Jay Leno checks out a restored Ford Mustang K-Code..

Before the Shelbys and Bosses arrived, the Ford Mustang K-Code was the peak of pony car performance. On a newly released episode of Jay Leno's Garage, Mustang enthusiast Scott McMullen explains the significance of the K-Code, and shows off this restored first-year example.

The K-Code went on sale along with the Mustang itself in the 1964 calendar year, but later enough that the first cars were registered as 1965 models, which is why you'll hear the convertible shown in this video and other first-year Mustangs referred to as "1964 1/2" models. Ford offered the K-Code option for both the coupe and convertible body styles, as well as the fastback when that body style arrived later in 1964.

Selecting the K-Code option netted a sportier version of the Mustang's optional 289-cubic-inch V-8, boasting a 10.5:1 compression ratio, a solid-lifter camshaft, four-barrel carburetor, heavy-duty valve springs, and a high-flow exhaust manifold. These parts upped output to 271 hp, which is sent to the rear-wheels through a 4-speed manual transmission with the same ratios used in the later Mustang Shelby GT350.

Ford made some suspension changes as well, with input from racing legend Dan Gurney. Interestingly, after driving prototypes, Gurney preferred the heavier, less-rigid Mustang convertible to the coupe, according to McMullen. That's because added bracing (sourced from the Thunderbird) gave the convertible a lower center of gravity.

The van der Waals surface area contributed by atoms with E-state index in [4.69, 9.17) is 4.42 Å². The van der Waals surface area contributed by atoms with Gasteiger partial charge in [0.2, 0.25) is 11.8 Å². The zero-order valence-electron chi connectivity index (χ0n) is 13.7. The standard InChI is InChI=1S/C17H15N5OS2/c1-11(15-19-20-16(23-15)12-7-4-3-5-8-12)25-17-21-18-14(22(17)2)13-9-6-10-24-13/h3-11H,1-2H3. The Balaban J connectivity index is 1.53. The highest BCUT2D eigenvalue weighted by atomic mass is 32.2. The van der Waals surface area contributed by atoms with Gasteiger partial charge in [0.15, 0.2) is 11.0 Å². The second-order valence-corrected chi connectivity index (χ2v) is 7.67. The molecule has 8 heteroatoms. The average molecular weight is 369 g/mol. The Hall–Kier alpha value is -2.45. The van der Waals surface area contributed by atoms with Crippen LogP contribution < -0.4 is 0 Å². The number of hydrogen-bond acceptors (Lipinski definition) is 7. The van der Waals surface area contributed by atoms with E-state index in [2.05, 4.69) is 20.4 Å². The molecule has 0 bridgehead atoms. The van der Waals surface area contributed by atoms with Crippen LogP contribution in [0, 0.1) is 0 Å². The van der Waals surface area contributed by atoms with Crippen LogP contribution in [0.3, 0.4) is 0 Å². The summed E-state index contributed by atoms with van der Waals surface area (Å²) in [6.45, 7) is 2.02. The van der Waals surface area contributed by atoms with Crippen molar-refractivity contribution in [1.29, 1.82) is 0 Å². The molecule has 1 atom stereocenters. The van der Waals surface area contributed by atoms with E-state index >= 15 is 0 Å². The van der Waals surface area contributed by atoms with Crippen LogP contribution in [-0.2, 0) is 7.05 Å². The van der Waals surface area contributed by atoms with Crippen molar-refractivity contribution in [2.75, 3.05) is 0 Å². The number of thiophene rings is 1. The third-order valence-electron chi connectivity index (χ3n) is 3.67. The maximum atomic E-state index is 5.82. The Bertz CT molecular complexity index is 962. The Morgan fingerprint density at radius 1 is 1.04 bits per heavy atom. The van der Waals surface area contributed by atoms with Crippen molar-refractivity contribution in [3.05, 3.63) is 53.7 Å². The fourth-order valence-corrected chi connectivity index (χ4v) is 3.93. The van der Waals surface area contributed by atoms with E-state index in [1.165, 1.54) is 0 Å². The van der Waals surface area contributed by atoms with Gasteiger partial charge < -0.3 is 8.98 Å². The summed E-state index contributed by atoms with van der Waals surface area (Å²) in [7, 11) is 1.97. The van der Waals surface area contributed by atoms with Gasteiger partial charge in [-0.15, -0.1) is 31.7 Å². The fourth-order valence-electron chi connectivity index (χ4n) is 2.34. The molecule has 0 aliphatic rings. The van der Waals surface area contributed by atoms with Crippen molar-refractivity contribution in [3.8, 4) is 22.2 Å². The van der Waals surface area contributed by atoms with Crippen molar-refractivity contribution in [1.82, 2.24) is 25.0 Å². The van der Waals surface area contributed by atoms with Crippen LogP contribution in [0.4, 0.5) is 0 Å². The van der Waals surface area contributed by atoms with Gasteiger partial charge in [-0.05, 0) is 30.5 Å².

The K-Code was a true sleeper, with the main giveaway being "High Performance 289" badges on the front fenders. Ford hadn't fully committed to marketing the Mustang as a performance car when it was launched. That would come later when executive Lee Iacocca brought in Carroll Shelby to create the GT350, which would be followed by a serious of ever more muscular Mustangs, such as the Shelby GT500 and Boss 429, through the end of the 1960s.

The car shown here is among the first production K-Code Mustangs. It was built in June 1964 following several delays related to parts issues and other factors, McMullen says in the video. It's been restored as close to original condition as possible.

Some body panels needed to be replaced, but McMullen consulted with the original owner on all of the details, and even tried not to overdo the paint finish beyond factory quality, so it's the perfect teaching tool for an important part of Mustang history.

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